Other than some of the older women and kids, the camp site was mostly empty, but it gave me a chance to have a good look around and see the setup of a typical Bororo tent. These tents stand on colorful poles with the floor raised above ground and some of the smaller animals, such as goats resting in the shade of the tent. The roof serves as a storage area for the nomads’ possessions, such as the ornate calabashes, which are a source of pride and passed on from generation to generation. The sleeping area of each tent is fairly small and basic, just enough to spend the night

As I walked around the camp, I met a lady who wanted to have her picture taken with her large and intricately carved calabash. She enjoyed seeing her photos so much, that she came back later with her husband for a family portrait and finally went to get some girlfriends and their kids. The kids were shy at first, but smiled happily to see their photos on the camera screen. I hope to come back next year with some printed photos to give to them.

Meanwhile, the adults of the tribe were preparing for the festival and the men and women gathered separately under big shady trees in their best, most colorful clothes. The men seemed to keep busy trading stories in the share of one tree. At the same time the young women kept busy under another tree, spinning.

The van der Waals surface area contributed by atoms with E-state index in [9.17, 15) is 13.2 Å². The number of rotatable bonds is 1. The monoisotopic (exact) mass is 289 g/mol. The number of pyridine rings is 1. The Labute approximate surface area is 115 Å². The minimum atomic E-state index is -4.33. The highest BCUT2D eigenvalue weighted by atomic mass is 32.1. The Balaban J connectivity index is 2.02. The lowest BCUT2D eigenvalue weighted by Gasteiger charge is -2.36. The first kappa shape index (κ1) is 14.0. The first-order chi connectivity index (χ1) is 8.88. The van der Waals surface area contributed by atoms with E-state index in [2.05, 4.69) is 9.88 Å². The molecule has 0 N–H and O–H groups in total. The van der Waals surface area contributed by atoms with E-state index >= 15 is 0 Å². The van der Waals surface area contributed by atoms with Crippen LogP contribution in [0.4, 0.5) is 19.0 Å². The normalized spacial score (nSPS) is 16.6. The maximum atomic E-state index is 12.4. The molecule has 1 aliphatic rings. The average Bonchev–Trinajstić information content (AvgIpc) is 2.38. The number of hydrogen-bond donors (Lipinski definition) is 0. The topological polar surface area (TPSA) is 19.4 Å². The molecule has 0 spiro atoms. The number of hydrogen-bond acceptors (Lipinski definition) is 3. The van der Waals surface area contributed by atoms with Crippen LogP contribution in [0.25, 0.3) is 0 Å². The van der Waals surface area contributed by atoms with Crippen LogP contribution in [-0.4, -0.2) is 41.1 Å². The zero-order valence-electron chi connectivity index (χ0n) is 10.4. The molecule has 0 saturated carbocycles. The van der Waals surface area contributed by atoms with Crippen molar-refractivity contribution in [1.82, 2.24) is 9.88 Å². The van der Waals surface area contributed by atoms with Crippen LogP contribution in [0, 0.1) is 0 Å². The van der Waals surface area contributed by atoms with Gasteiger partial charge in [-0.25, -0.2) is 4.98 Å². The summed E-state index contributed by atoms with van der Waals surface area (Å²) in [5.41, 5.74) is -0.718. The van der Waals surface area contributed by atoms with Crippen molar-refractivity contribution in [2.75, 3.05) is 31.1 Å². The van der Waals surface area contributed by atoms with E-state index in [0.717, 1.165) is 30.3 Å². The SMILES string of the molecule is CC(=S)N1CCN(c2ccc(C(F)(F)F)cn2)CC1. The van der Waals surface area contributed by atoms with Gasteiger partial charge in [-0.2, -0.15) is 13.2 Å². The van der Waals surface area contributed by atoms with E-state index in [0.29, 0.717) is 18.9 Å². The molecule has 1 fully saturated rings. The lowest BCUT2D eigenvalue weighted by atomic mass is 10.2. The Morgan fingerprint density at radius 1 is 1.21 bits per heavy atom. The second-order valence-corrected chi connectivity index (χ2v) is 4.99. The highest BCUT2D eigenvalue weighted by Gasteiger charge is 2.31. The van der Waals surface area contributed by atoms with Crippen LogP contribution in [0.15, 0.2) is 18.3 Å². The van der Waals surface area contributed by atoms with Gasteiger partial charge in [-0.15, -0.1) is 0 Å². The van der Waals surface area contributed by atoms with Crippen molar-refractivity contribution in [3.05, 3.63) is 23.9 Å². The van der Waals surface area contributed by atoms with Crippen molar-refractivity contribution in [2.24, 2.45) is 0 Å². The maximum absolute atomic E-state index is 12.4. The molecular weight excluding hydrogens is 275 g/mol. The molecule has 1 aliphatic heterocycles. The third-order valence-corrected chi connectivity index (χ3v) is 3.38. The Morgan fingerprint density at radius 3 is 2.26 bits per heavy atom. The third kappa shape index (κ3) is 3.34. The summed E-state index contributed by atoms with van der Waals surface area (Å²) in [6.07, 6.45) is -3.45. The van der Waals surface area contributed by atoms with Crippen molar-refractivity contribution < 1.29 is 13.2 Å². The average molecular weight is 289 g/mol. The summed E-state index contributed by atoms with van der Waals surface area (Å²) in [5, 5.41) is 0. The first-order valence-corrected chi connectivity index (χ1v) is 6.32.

Finally, the men lined up and started singing – we were treated to a demonstration of the traditional song and dance, the Yaake, aimed at impressing marriageable women. I am not sure, if what I saw was the real thing, however, as the women stayed under their tree and did not come to see the men perform. I suspect, that what I saw was either just the start of the celebration called Gerewol, which usually lasts a week and includes the contests of skill and beauty among the men, followed by bartering to arrange marriages, or just a performance for the foreign visitors with the main event occurring after the tourists departed. Unfortunately, I had to get back to work and had to leave very quickly after the  performance started. Still, what little I did get to see was absolutely fascinating.

My entire visit with these wonderful people only lasted a couple of hours, but this small taste of their life and culture was enough to make me extremely interested in coming back next year and spending a few days with them and really getting to know them. Hopefully one day I will be able to follow up this post with a more detailed story about these fascinating people.

Leave a Reply

Your email address will not be published. Required fields are marked *